U.S. Base Oil Price Report


There was limited action in the U.S. base oil market as year-end vacations and holiday festivities were well underway. Posted prices held unchanged despite crude values picking up strength during the past week.

Base oils producers have bemoaned rising upstream costs as they have put a lot of pressure on profit margins since August.

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Producers last pushed up postings in early July, but have not attempted another price hike proposal since. The exceptions were Valero and Calumet, who stepped out with 25 to 30 cents per gallon increases in early November.

However, shortly following the initiative Valero alerted its customers that the Nov. 2 posting hikes were no longer in effect. The company chopped all neutrals grades by 30 cents per gallon while decreasing its bright stock posted price by 25 cents/gal, returning to October levels effective Nov. 11.

In a similar vein, Calumet lowered its line-up of paraffinic posted prices, reducing all grades by 30 cents/gal to return to October levels effective Nov. 19.

Both companies said the decrease in postings was due to generally weak market conditions at the time.

Meanwhile, crude oil values began December near the $78 per barrel mark, but soon thereafter starting to lose upward momentum, dipping back to around $69/bbl. But by mid month, oil prices started to recover, climbing back into the $72 to $74/bbl region in recent days trade.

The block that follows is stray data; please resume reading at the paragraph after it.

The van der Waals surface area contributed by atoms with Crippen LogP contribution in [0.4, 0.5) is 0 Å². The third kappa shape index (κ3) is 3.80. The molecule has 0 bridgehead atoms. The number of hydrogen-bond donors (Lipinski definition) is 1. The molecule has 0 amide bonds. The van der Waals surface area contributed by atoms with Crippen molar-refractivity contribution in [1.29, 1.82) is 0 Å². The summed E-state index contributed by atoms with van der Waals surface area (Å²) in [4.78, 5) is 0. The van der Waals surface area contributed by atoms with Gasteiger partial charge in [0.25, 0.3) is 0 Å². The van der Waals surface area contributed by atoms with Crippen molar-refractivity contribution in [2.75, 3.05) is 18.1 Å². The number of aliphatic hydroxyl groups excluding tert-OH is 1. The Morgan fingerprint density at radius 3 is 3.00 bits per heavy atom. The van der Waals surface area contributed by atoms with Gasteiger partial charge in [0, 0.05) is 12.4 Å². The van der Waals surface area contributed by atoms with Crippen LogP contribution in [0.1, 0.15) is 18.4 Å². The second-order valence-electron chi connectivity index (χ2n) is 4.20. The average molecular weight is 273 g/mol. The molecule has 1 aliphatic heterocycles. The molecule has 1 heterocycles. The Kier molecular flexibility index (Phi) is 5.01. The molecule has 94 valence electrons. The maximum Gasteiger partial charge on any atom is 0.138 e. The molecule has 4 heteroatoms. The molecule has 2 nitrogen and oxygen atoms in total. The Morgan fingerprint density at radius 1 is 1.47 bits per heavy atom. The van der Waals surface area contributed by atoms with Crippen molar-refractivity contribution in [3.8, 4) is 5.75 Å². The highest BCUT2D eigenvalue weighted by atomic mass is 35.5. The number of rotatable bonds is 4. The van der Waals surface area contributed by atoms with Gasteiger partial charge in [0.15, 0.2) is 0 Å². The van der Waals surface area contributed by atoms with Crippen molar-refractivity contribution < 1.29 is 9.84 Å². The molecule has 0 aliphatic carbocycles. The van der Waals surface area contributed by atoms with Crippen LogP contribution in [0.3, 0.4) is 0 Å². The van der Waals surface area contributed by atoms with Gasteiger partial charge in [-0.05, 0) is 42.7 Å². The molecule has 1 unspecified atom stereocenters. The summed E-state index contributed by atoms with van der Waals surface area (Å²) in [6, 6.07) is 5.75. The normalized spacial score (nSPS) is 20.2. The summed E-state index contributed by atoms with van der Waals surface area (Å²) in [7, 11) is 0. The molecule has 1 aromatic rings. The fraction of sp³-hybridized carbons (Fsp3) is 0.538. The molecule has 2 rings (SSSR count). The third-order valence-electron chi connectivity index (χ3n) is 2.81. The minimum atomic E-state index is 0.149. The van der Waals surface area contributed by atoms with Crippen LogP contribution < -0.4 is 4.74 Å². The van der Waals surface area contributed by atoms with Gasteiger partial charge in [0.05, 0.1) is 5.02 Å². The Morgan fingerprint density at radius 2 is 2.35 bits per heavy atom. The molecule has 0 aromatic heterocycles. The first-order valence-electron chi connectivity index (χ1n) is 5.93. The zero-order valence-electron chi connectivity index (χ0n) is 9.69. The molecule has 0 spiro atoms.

On Tuesday, several OPEC ministers said they would hold output quotas unchanged. But the oil cartel called for greater compliance from some other members whose overproduction could thwart efforts to support current oil price ideas, particularly in the face of a fragile global economic recovery.

One OPEC minister stressed that the group, which supplies more than a third of the world’s crude, was unhappy with how some members have exceeded their production limits. The minister went on to say, “Yes, we are talking about compliance…we are calling for member compliance.”

The decision to keep production output unchanged reflected the producer group’s cautious approach to balancing the market this year. In the end, the 12-member Organization of the Petroleum Exporting Countries decided that no action was the best action in a market where the pace of the world’s recovery from its worst recession in decades remains uncertain.

A pressing concern has been the pace of the world’s economic recovery. OPEC has described 2009 as one of the worst years for oil demand. While the group recently revised its forecast slightly upward for 2010, it said that demand will be weak until the second half of the year.

At the close of the Tuesday, Dec. 22, NYMEX session, front month light sweet crude oil futures ended the day at $74.40 per barrel, a gain of $3.71 from the week earlier settlement at $70.69/bbl.

Carolyn L. Green, based in Houston, can be reached directly at carolynlgreen@gmail.com.

Historic U.S. posted base oil prices and WTI and Brent crude spot prices are available for purchase in Excel format.

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